chapter  25
12 Pages

Ritual, Religion and Aesthetics in the Pakistani and South Asian Diaspora 1

WithPnina Werbner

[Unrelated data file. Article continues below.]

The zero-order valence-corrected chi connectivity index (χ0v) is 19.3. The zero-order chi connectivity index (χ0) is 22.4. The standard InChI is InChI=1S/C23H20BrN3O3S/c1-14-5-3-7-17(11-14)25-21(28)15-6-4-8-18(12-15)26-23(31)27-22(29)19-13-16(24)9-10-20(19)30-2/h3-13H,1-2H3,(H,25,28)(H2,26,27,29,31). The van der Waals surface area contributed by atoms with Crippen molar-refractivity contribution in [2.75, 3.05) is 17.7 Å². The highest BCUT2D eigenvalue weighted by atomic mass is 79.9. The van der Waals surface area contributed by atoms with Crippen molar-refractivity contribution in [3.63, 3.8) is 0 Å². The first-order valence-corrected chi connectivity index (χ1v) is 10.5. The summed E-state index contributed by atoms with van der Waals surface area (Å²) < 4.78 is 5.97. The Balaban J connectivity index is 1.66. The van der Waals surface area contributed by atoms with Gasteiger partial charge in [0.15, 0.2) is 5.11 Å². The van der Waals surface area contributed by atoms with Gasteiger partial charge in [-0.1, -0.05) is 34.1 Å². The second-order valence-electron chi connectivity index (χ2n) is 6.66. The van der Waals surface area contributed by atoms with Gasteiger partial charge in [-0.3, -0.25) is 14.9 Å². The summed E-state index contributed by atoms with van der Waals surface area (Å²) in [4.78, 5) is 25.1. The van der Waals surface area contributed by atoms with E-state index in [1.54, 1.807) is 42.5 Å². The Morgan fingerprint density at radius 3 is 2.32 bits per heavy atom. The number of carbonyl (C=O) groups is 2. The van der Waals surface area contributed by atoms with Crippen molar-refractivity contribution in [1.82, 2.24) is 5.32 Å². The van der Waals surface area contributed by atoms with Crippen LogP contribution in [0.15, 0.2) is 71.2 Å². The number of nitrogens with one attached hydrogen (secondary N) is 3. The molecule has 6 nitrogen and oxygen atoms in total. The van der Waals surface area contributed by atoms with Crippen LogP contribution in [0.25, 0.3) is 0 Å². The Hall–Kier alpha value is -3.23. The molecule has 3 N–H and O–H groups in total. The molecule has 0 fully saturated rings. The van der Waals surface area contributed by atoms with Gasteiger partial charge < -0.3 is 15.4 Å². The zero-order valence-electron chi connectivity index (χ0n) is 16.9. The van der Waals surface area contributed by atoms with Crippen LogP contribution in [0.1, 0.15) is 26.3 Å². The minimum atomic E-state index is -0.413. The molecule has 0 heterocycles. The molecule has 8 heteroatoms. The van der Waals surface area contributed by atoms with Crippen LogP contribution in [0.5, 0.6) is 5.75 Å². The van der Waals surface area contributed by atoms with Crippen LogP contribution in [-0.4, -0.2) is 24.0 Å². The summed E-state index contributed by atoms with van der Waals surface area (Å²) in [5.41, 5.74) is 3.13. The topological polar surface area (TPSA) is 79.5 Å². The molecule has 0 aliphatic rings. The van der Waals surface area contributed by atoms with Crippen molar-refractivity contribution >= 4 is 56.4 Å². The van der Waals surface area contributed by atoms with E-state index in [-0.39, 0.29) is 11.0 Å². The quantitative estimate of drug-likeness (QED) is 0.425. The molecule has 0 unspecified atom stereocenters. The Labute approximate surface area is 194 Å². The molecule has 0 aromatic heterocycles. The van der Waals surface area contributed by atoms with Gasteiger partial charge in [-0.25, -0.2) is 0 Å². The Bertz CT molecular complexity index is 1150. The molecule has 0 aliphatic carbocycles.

As transnational migrants settle in a new country, they transplant and naturalise cultural categories and practices, not simply because this is their ‘tradition’ or ‘culture’, but because as active agents they have a stake in particular aspects of their culture. The scholarly challenge, then, is one of conceptualising ritual and religious practice, observance and organisation as they respond in the diaspora to the dislocations and relocations of culture initiated by transnational migration. As a medium of social interaction, culture is not inert: it confers agency within a field of sociality and power relations. In this respect culture can be conceptualised first and foremost as a field of transaction and relatedness. Second, understood as performance, culture — in being embodied — is an experiential force. Finally, as a discursive imaginary of selfhood, identity, subjectivity and moral virtue, culture constitutes a field of political power. In these three senses, the cultures of immigrants are ‘real’, a force generating social conflict, defensive mobilisation and creativity. And because this is so, such cultures cannot be either reified, frozen in time or space, or simply dismissed. 2